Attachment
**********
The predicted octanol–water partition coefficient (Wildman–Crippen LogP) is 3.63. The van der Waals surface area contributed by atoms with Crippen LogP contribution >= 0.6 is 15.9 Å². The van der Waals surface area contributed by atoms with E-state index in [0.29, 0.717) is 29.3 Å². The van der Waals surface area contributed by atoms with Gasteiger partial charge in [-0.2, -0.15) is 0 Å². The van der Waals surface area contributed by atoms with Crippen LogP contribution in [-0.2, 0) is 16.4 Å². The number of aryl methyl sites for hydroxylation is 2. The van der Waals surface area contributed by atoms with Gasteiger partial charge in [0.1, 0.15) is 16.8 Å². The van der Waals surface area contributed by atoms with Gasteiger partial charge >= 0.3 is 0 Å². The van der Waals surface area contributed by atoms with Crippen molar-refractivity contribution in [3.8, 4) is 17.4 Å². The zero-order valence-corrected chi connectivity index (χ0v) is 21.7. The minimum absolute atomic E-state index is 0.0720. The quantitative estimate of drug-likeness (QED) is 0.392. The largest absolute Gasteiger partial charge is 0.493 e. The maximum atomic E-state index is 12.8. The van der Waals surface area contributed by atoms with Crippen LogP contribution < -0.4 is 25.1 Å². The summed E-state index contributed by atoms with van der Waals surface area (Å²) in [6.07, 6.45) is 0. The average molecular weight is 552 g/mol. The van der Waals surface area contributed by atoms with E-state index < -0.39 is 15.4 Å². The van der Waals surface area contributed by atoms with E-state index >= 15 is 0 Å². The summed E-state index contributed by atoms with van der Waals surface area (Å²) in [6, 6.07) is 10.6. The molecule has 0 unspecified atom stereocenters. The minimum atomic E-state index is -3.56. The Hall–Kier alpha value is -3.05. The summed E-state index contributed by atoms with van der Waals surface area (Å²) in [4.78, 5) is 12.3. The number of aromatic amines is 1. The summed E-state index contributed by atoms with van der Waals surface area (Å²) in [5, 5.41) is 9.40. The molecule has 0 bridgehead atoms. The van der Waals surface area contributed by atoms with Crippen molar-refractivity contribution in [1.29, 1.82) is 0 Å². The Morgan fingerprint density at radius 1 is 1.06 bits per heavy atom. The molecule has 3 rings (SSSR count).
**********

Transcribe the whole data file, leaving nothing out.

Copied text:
The predicted octanol–water partition coefficient (Wildman–Crippen LogP) is 3.63. The van der Waals surface area contributed by atoms with Crippen LogP contribution >= 0.6 is 15.9 Å². The van der Waals surface area contributed by atoms with E-state index in [0.29, 0.717) is 29.3 Å². The van der Waals surface area contributed by atoms with Gasteiger partial charge in [-0.2, -0.15) is 0 Å². The van der Waals surface area contributed by atoms with Crippen LogP contribution in [-0.2, 0) is 16.4 Å². The number of aryl methyl sites for hydroxylation is 2. The van der Waals surface area contributed by atoms with Gasteiger partial charge in [0.1, 0.15) is 16.8 Å². The van der Waals surface area contributed by atoms with Gasteiger partial charge >= 0.3 is 0 Å². The van der Waals surface area contributed by atoms with Crippen molar-refractivity contribution in [3.8, 4) is 17.4 Å². The zero-order valence-corrected chi connectivity index (χ0v) is 21.7. The minimum absolute atomic E-state index is 0.0720. The quantitative estimate of drug-likeness (QED) is 0.392. The largest absolute Gasteiger partial charge is 0.493 e. The maximum atomic E-state index is 12.8. The van der Waals surface area contributed by atoms with Crippen LogP contribution < -0.4 is 25.1 Å². The summed E-state index contributed by atoms with van der Waals surface area (Å²) in [6.07, 6.45) is 0. The average molecular weight is 552 g/mol. The van der Waals surface area contributed by atoms with E-state index < -0.39 is 15.4 Å². The van der Waals surface area contributed by atoms with E-state index >= 15 is 0 Å². The summed E-state index contributed by atoms with van der Waals surface area (Å²) in [6, 6.07) is 10.6. The molecule has 0 unspecified atom stereocenters. The minimum atomic E-state index is -3.56. The Hall–Kier alpha value is -3.05. The summed E-state index contributed by atoms with van der Waals surface area (Å²) in [4.78, 5) is 12.3. The number of aromatic amines is 1. The summed E-state index contributed by atoms with van der Waals surface area (Å²) in [5, 5.41) is 9.40. The molecule has 0 bridgehead atoms. The van der Waals surface area contributed by atoms with Crippen molar-refractivity contribution in [1.29, 1.82) is 0 Å². The Morgan fingerprint density at radius 1 is 1.06 bits per heavy atom. The molecule has 3 rings (SSSR count).